Thanks for stopping by… feel free to link your latest Blog!

 

 

 

 

Head on over to the Tea Store to find something delicious

Boxing Day…. what is it?

Of course Santa loves Boxing Day #dayoff

So today is Boxing Day. If you are reading this in the States then it’s just another day… in England and other parts of the Commonwealth this is also a days holiday for most people.

When I was growing up I always thought that the 26th December was named ‘Boxing Day’ because of all the sport that happens.

It’s always a huge day for football in the English Premiership (that’s soccer to you Americans, and football to the rest of the football playing world LOL), and Boxing Day evening in our house always meant tuning in to Match of the Day which is the summary program of all the day’s action….

My Dad and I would sometimes even go to a game when Aston Villa (his team) were playing at home .. (I’m a Liverpool fan so we’d always look for that tie!).

It’s also a huge day for horse racing and hunting..( we used to have a hunt come right past one of our houses in Worcestershire)..

Today is also a huge sales day at the stores…think Black Friday in the States… it’s crazy and I’ve never been…I’d rather lie in bed than get mixed up with that crazy! People queue in the cold… no thanks… there is a reason I live in Florida now!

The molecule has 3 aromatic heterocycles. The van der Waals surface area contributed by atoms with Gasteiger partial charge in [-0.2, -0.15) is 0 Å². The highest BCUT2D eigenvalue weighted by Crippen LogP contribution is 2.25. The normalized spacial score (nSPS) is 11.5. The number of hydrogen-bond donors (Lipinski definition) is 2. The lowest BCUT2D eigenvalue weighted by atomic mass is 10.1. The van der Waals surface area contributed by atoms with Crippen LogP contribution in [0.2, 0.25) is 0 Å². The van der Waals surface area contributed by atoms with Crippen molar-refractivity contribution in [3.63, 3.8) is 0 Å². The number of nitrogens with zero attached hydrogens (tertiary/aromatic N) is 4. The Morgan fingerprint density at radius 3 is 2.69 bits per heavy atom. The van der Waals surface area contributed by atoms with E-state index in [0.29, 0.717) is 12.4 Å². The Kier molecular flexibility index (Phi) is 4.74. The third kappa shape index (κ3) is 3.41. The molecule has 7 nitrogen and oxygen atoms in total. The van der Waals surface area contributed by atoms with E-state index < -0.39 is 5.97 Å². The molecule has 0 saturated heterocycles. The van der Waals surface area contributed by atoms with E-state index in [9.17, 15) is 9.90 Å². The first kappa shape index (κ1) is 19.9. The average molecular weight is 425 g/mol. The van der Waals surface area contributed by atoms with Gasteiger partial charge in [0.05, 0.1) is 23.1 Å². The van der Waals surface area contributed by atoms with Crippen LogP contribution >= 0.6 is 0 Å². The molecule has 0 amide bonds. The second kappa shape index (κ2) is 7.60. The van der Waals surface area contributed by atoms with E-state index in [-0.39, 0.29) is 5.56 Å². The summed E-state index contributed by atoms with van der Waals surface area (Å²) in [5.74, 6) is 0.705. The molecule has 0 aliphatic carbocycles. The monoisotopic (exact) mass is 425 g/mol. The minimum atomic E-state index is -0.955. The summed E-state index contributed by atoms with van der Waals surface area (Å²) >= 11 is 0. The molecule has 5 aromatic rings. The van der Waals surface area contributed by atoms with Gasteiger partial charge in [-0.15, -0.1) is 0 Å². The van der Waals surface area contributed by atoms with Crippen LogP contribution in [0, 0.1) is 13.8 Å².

So imagine my surprise when my husband (who is American) told me this morning that Boxing Day had nothing to do with sport and shopping originally..although there is some query about the origin!

According to Wikipedia

There are competing theories for the origins of the term, none of which is definitive.[5] The Oxford English Dictionary gives the earliest attestations from Britain in the 1830s, defining it as “the first week-day after Christmas-day, observed as a holiday on which post-men, errand-boys, and servants of various kinds expect to receive a Christmas-box”.[6]

The term “Christmas-box” dates back to the 17th century, and among other things meant:

A present or gratuity given at Christmas: in Great Britain, usually confined to gratuities given to those who are supposed to have a vague claim upon the donor for services rendered to him as one of the general public by whom they are employed and paid, or as a customer of their legal employer; the undefined theory being that as they have done offices for this person, for which he has not directly paid them, some direct acknowledgement is becoming at Christmas.[7]

In Britain, it was a custom for tradespeople to collect “Christmas boxes” of money or presents on the first weekday after Christmas as thanks for good service throughout the year.[8]This is mentioned in Samuel Pepys‘ diary entry for 19 December 1663.[9] This custom is linked to an older British tradition: since they would have to wait on their masters on Christmas Day, the servants of the wealthy were allowed the next day to visit their families. The employers would give each servant a box to take home containing gifts, bonuses, and sometimes leftover food.

So apparently I’ve had it all wrong all this time…

Our Boxing Day traditions at my parents was an open house and lots of ‘buffet’ style food and desserts for anyone, family, friends and neighbors, to drop in and enjoy…. here my husband has gone to work and I’m blogging… hmmmmmm.

Have a wonderful Boxing Day, and enjoy your leftovers!